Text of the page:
Hollywood's History of Sexual Misconduct

Actors, comedians and the media shred the comedian after he admitted to masturbating in front of five women.

Louis C.K. confirmed allegations of sexual misconduct and expressed remorse in a statement Friday, and while it goes much further than the responses of other accused men, it still fell short for many people in Hollywood.

"I finally see how deeply my actions have affected other people emotionally since they are now affecting me financially," fellow comedian Paul F. Tompkins tweeted, mocking Louis C.K.'s statement. Other celebrities, including Rose McGowan, Busy Philipps and Gabourey Sidibe, also reacted with disgust online.

The stand-up comic and "Louie" producer came clean about long-rumored allegations after the New York Times published an exposé on Thursday in which five different women accused him of masturbating in front of them without their consent since the late 1990s.

"These stories are true," he admitted. "At the time, I said to myself that what I did was okay because I never showed a woman my dick without asking first, which is also true. But what I learned later in life, too late, is that when you have power over another person, asking them to look at your dick isn't a question. It’s a predicament for them. The power I had over these women is that they admired me. And I wielded that power irresponsibly."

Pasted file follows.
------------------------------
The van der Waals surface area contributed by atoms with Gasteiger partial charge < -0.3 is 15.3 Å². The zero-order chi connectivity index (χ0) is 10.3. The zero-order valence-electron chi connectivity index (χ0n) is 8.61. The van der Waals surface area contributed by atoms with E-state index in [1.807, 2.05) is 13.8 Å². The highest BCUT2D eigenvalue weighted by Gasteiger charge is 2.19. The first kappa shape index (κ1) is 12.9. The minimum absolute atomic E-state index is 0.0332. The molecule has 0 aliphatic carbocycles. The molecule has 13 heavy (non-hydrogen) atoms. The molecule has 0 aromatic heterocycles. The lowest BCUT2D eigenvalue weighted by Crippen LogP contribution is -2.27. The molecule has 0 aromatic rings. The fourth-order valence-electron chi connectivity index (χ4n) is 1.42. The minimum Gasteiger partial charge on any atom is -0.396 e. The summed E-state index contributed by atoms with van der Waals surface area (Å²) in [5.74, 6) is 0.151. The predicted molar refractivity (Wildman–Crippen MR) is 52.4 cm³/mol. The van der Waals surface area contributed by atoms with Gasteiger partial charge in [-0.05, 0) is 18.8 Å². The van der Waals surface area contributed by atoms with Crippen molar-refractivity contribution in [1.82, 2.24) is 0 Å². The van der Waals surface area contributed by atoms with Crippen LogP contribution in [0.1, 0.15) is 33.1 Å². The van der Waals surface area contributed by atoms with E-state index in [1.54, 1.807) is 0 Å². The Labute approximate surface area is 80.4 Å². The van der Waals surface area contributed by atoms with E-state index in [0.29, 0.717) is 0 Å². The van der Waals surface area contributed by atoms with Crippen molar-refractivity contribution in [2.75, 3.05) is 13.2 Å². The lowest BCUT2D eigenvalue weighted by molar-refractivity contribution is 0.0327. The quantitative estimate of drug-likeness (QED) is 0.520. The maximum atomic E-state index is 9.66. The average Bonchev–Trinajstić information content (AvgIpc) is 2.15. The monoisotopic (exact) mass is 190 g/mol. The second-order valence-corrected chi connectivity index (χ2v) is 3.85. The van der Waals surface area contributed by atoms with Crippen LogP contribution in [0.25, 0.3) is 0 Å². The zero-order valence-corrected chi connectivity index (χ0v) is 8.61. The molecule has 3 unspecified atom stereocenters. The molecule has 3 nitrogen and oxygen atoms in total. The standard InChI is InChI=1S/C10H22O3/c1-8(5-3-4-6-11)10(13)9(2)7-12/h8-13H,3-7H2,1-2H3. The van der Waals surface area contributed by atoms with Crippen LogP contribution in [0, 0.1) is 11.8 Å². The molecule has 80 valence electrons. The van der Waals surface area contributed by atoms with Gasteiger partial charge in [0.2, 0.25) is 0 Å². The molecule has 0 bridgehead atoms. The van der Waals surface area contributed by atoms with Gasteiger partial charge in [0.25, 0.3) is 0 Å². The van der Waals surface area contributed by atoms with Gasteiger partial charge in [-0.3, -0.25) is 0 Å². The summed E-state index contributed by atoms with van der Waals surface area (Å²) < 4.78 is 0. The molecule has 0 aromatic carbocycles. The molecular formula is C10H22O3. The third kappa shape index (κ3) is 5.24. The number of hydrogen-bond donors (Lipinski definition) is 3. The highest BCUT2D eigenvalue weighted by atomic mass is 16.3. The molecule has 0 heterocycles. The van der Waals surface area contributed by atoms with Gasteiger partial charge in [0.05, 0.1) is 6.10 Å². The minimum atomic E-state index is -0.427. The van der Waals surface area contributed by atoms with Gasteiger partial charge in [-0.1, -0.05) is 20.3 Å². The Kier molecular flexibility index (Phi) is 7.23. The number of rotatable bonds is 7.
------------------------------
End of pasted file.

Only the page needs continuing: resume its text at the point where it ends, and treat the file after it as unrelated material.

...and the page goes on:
He continued, "I also took advantage of the fact that I was widely admired in my and their community, which disabled them from sharing their story and brought hardship to them when they tried because people who look up to me didn't want to hear it. [...] There is nothing about this that I forgive myself for. And I have to reconcile it with who I am. Which is nothing compared to the task I left them with. I wish I had reacted to their admiration of me by being a good example to them as a man and given them some guidance as a comedian, including because I admired their work."

The statement stood out from other men who have responded to sexual harassment and assault allegations since the Harvey Weinstein scandal, in that he owned up to his behavior, did not accuse the women of lying and acknowledged the power dynamic that allowed his behavior to remain mostly hidden while his career took off. "I have spent my long and lucky career talking and saying anything I want," he said. "I will now step back and take a long time to listen."

However, he never actually said the word "sorry" in his statement and spent much of it talking about his status as a highly-admired figure in comedy. He also released this statement after denying the rumors for years and was criticized for only expressing remorse after the NYT report.

Here are some of the top responses from Hollywood, the comedy community and the media:

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